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U.S. OPEN NOTES

Hewitt Won't Slip Under Radar Now

September 07, 2002|LISA DILLMAN | TIMES STAFF WRITER

NEW YORK — Not that he is complaining, but defending champion Lleyton Hewitt of Australia has almost been the forgotten man of the U.S. Open since beating James Blake in the third round.

That won't be the problem today in the men's semifinals. The marquee matchup between the top-seeded Hewitt and No. 6 Andre Agassi will follow the opener between sentimental favorite Pete Sampras, 31, and final four newcomer Sjeng Schalken of the Netherlands. Sampras is 4-0 vs. Schalken, who turns 26 Sunday, but they have not played since 1998. Hewitt, 21, and Agassi, 32, have played twice in 2002, with Hewitt winning both times.

Their final at San Jose in February was considered one of the best men's finals of the season, accompanied by an interesting twist. Agassi's new coach was Darren Cahill, who had helped guide Hewitt to the U.S. Open title last year and the No. 1 spot. Hewitt leads their series, 4-2, and first played Agassi when the Australian was 16, in Adelaide. Hewitt hasn't forgotten it.

"It was nerve-wracking just being in the locker room," he said. "I had a couple of my mates in there with me. They were trying to keep me as relaxed as possible, but you keep looking over and Andre's sitting there."

Agassi is wary of this kind of talk. "When somebody tells me, 'I've been watching you my whole life,' I'm like, 'Please, stop right there.' I don't need to hear anymore, how long I've been playing."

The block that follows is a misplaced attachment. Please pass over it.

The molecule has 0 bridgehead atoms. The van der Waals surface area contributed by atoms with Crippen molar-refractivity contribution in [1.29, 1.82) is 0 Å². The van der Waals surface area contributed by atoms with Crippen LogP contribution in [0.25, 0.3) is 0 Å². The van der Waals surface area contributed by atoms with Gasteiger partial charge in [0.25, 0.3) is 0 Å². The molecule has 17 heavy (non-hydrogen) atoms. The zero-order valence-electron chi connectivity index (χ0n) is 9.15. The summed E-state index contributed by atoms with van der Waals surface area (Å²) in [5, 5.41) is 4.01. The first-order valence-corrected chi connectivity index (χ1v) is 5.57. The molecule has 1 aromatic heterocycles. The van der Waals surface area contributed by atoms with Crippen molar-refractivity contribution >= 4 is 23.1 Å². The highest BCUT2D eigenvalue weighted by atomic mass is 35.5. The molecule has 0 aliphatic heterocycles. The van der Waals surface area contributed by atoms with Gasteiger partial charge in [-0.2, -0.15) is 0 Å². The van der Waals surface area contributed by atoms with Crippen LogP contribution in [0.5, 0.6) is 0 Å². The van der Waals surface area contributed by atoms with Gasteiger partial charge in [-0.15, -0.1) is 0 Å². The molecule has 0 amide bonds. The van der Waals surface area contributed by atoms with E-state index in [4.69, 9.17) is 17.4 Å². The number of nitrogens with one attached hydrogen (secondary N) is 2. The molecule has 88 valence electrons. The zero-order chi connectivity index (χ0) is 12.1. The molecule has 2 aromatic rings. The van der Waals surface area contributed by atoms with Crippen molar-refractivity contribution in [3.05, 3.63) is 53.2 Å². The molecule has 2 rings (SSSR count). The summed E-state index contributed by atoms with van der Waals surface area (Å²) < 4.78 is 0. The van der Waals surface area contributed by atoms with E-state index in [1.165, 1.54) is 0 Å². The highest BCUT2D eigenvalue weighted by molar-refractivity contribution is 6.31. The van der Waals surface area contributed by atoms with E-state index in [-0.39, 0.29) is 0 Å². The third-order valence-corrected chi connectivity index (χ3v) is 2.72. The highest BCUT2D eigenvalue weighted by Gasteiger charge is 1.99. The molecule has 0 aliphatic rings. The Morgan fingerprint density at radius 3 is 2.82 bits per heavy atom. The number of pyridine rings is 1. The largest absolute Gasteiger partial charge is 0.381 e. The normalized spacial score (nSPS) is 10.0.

Agassi's longtime rival Sampras is the one who has stolen most of the attention from the likes of Hewitt, and for good reason. Sampras' recent rejuvenation has been the talk of the Open, and he will be trying to reach his third consecutive final here.

"The first few matches he was a lot more tentative but had the firepower and the matchups to get through the first couple of matches," Agassi said. "I noticed him really start to execute his shot and not be scared to go for it."

*

Little did Bob Bryan know that he was going to hurt himself down the line when he discovered a new mixed doubles partner for his twin brother, Mike.

Bob hooked up with Katarina Srebotnik of Slovenia and arranged for his brother to play with Lisa Raymond. Friday, the four found themselves all on the same court--in the mixed doubles final. Raymond and Mike Bryan defeated Srebotnik and Bob Bryan, 7-6 (9), 7-6 (1).

*

The season-ending WTA Championships at Staples Center in November has established the Corina Morariu Courage Award. The official announcement will be made today. Morariu, 24, will be the first recipient. She was diagnosed with leukemia in May 2001, leaving the tour for chemotherapy treatment. In August, she returned to the tour, playing doubles at Carlsbad.

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